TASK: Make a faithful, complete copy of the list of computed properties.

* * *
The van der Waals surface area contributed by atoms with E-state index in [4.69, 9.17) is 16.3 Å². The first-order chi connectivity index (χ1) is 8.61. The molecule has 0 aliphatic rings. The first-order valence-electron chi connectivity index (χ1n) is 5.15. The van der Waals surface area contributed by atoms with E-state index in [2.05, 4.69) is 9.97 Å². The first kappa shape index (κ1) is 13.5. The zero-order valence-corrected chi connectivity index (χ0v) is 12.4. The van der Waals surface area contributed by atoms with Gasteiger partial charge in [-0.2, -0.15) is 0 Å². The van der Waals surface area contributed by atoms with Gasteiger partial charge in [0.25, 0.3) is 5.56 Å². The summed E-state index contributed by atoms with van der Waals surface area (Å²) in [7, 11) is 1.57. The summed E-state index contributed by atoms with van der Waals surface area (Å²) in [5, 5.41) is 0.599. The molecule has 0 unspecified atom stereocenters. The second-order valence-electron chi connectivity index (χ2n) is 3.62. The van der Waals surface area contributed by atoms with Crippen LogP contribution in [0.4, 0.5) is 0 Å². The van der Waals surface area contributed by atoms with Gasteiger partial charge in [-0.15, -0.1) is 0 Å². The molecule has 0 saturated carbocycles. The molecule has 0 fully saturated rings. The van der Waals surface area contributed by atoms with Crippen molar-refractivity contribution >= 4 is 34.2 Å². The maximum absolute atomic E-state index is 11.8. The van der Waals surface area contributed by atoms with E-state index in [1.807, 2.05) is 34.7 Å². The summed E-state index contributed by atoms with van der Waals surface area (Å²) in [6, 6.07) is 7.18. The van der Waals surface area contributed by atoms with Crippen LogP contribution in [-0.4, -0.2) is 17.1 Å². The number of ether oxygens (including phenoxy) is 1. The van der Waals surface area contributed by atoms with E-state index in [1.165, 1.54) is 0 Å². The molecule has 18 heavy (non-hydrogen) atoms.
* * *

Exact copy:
The van der Waals surface area contributed by atoms with E-state index in [4.69, 9.17) is 16.3 Å². The first-order chi connectivity index (χ1) is 8.61. The molecule has 0 aliphatic rings. The first-order valence-electron chi connectivity index (χ1n) is 5.15. The van der Waals surface area contributed by atoms with E-state index in [2.05, 4.69) is 9.97 Å². The first kappa shape index (κ1) is 13.5. The zero-order valence-corrected chi connectivity index (χ0v) is 12.4. The van der Waals surface area contributed by atoms with Gasteiger partial charge in [-0.2, -0.15) is 0 Å². The van der Waals surface area contributed by atoms with Gasteiger partial charge in [0.25, 0.3) is 5.56 Å². The summed E-state index contributed by atoms with van der Waals surface area (Å²) in [7, 11) is 1.57. The summed E-state index contributed by atoms with van der Waals surface area (Å²) in [5, 5.41) is 0.599. The molecule has 0 unspecified atom stereocenters. The second-order valence-electron chi connectivity index (χ2n) is 3.62. The van der Waals surface area contributed by atoms with Crippen LogP contribution in [0.4, 0.5) is 0 Å². The van der Waals surface area contributed by atoms with Gasteiger partial charge in [-0.15, -0.1) is 0 Å². The molecule has 0 saturated carbocycles. The molecule has 0 fully saturated rings. The van der Waals surface area contributed by atoms with Crippen molar-refractivity contribution >= 4 is 34.2 Å². The maximum absolute atomic E-state index is 11.8. The van der Waals surface area contributed by atoms with E-state index in [1.807, 2.05) is 34.7 Å². The summed E-state index contributed by atoms with van der Waals surface area (Å²) in [6, 6.07) is 7.18. The van der Waals surface area contributed by atoms with Crippen LogP contribution in [-0.4, -0.2) is 17.1 Å². The number of ether oxygens (including phenoxy) is 1. The van der Waals surface area contributed by atoms with E-state index in [1.165, 1.54) is 0 Å². The molecule has 18 heavy (non-hydrogen) atoms.